Manual Control With two AE modes (plus Electronic Flash AE), why the need for manual control as well (Not refering to battery issue, the AE-1 Program still needs battery to power all its function, even when you are in manual exposure control mode), you may ask? One reason is that some photographers still like to do everything themselves and the other is that the situation (e.g., unusual lighting conditions or for special creative effects) sometimes requires it. Manual doesn't mean difficult, however, with the AE-1 PROGRAM. First, dis-engage the lens' aperture ring from the "A" mark. Next, select a shutter speed by turning the shutter speed selector dial. Now, depress the shutter release button halfway. A red "M" will appear in the viewfinder to remind you that you are on manual mode, while the aperture the camera would otherwise have chosen will also be displayed. The choice is yours whether to set this aperture or compensate by over- or underexposing the shot.
Metering The AE- 1 PROGRAM's meter employs a center-weighted averaging system and the camera has incorporated some of the latest in electronics and optical technology available during its era. Exposure information is invisible until you need it, at which time you press the shutter release button halfway or the Exposure Preview Switch. Then all necessary data will appear in red LED's on the right-hand side. If the picture will be underexposed, the appropriate aperture blinks to warn you. And if the shutter speed selected in the programmed mode is 1/30 sec. or slower, the "P" blinks to warn you of camera shake. The brightness of these LEDs changes according to the brightness of your subject, so they are always easy to read, no matter what the lighting conditions.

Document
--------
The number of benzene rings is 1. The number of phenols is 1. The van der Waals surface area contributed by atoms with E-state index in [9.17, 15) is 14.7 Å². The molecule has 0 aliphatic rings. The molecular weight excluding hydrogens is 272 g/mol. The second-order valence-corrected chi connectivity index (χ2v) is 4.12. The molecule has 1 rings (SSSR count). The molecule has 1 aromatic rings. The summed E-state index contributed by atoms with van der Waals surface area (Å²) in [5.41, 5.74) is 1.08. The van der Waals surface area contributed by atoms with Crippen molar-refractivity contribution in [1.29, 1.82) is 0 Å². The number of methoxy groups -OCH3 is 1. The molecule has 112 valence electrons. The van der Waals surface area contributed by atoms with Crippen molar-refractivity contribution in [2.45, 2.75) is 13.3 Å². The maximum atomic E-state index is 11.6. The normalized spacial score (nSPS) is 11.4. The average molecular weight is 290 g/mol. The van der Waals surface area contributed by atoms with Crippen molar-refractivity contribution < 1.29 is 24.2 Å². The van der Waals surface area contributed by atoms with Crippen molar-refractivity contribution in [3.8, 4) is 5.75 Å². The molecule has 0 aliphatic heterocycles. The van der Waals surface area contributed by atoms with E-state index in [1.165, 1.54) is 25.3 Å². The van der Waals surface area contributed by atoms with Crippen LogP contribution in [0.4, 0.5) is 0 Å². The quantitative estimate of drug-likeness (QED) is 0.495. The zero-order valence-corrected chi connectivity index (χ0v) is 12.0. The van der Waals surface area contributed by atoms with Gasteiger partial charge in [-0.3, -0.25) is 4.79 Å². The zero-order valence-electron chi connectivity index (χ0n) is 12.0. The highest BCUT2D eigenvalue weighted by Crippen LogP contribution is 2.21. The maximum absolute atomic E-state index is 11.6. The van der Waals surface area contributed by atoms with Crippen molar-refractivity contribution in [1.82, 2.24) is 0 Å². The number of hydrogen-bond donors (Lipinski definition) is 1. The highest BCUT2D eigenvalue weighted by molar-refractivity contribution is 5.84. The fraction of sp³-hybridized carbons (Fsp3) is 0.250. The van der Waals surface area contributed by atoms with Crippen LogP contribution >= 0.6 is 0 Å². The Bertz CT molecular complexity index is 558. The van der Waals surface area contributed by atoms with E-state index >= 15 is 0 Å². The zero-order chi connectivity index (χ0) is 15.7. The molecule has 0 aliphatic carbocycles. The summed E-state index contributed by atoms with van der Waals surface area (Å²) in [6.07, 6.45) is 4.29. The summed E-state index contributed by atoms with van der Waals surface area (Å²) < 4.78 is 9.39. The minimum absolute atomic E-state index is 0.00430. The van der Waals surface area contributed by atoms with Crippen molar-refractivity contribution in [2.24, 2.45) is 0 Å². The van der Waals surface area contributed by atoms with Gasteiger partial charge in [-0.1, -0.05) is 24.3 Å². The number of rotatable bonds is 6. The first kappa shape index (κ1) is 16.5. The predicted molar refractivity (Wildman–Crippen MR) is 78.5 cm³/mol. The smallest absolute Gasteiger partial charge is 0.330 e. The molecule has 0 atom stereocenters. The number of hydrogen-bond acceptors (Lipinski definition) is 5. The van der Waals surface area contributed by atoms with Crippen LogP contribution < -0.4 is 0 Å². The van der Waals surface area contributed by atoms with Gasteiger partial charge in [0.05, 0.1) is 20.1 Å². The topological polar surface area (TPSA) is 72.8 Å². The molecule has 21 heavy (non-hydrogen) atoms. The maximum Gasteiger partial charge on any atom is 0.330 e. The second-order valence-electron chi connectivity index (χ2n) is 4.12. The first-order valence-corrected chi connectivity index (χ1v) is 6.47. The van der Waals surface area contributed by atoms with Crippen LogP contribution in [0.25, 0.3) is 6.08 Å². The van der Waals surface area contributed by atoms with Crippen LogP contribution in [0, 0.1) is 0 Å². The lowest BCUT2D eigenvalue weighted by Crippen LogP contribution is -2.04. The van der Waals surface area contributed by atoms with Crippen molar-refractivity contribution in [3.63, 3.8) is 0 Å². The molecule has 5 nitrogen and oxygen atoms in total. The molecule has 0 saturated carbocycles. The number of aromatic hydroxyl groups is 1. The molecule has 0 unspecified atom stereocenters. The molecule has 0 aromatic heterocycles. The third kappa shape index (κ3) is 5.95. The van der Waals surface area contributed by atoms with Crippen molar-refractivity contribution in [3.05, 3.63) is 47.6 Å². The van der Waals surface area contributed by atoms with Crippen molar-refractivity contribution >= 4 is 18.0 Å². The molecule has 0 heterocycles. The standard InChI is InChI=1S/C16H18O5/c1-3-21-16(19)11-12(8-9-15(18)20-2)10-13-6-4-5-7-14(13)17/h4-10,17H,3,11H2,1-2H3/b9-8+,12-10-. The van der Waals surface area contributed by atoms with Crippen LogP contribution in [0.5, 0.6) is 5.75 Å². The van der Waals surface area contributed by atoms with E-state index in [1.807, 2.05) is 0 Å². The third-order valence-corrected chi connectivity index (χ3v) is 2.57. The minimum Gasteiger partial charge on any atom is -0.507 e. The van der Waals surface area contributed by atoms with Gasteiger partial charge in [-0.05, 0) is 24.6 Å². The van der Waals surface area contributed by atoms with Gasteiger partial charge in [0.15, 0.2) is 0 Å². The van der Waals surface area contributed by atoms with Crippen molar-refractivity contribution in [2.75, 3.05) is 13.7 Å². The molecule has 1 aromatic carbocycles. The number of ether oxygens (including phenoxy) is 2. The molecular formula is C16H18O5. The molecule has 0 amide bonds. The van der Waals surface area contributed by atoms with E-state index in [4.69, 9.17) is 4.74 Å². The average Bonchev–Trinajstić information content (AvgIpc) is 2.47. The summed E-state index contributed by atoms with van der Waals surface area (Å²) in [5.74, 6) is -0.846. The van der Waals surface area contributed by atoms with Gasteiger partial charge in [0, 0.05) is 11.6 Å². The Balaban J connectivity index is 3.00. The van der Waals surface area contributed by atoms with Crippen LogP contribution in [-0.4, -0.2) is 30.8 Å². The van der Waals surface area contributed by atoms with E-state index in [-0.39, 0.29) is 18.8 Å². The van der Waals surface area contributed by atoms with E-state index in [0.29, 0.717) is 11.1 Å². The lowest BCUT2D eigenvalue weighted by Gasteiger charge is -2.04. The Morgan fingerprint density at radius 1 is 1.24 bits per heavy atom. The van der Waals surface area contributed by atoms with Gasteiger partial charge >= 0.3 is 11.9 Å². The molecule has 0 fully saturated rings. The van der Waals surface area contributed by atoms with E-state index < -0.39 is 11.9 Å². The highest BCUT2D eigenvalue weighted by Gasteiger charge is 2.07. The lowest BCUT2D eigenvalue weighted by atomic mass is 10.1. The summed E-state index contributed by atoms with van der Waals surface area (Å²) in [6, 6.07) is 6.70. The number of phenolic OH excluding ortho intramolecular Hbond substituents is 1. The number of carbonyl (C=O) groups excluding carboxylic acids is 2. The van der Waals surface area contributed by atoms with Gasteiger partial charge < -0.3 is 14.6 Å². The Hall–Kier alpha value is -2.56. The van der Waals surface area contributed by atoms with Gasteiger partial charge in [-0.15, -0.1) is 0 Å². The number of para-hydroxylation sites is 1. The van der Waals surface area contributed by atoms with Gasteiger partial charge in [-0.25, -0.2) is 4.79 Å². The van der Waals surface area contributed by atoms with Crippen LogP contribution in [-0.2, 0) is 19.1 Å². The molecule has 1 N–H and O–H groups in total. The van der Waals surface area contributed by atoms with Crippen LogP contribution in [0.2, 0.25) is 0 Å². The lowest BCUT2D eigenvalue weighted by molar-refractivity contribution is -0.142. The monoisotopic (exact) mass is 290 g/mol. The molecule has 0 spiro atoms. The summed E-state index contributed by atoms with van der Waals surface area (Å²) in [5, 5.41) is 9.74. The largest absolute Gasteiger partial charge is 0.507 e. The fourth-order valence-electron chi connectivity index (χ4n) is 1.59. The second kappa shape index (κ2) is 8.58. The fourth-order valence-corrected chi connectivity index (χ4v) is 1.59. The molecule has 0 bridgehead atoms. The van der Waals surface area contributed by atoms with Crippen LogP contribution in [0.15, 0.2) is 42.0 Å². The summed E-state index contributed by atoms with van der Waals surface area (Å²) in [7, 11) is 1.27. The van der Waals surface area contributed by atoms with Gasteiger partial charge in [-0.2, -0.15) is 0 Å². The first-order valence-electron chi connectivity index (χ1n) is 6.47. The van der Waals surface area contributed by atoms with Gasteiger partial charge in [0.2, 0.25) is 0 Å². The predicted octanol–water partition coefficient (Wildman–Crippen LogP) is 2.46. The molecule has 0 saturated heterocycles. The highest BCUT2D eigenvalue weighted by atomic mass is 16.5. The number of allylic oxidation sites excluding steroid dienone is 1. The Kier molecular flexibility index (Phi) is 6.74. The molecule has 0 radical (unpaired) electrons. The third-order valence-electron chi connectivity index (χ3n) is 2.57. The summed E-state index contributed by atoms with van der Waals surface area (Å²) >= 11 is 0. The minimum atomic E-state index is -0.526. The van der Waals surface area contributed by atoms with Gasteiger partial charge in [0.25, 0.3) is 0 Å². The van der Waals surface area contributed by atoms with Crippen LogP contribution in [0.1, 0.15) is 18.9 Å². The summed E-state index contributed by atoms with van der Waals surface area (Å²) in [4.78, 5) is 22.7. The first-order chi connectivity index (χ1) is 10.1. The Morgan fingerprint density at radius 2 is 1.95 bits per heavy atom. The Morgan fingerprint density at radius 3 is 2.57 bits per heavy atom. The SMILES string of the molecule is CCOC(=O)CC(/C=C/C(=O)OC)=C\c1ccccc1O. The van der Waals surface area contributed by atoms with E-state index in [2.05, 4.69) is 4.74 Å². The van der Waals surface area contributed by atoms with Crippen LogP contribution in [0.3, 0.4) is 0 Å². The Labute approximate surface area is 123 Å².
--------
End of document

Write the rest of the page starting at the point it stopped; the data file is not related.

The light sensitivity pattern (shown below) remains virtually unchanged even when different lenses are used.
AE Lock Switch There is only a single handy way in the AE-1 Program to override camera's selected exposure - with the AE (Automatic Exposure) Lock. Although one would expect Canon to incorporate an addditional exposure compensation dial as well as but strangely it was omitted. However, a seasoned photographer should able to utilize the film speed setting to attain similar compensation.
The one touch AE lock, facilitated compensation by increasing the exposure by 1.5 stops and triggers a memory control to free your left hand for focusing or steadying the camera.
Partially depress the shutter release button to meter and press in the AE Lock Switch. Keeping the shutter release button depressed, compose your picture and shoot.
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Highly suggestive useful external links/resources created by Mr.Christian Rollinger:
Essentials: - Canon AE-1 Program:- A Repair Manual B Part List C General Repair Guide Canon AE-1P Instruction Manual Canon Flash models:- Canon 300TL flash(1.5MB); Macrolite ML-1(HTML); Macrolite ML-2; Macrolite ML-3; Speedlite 133a; Speedlite 155a(HTML); Speedlite 177a; Speedlite 188a(HTML); Speedlite 199a; Speedlite 244t; Speedlite 277t (HTML); Speedlite 533; Speedlite 577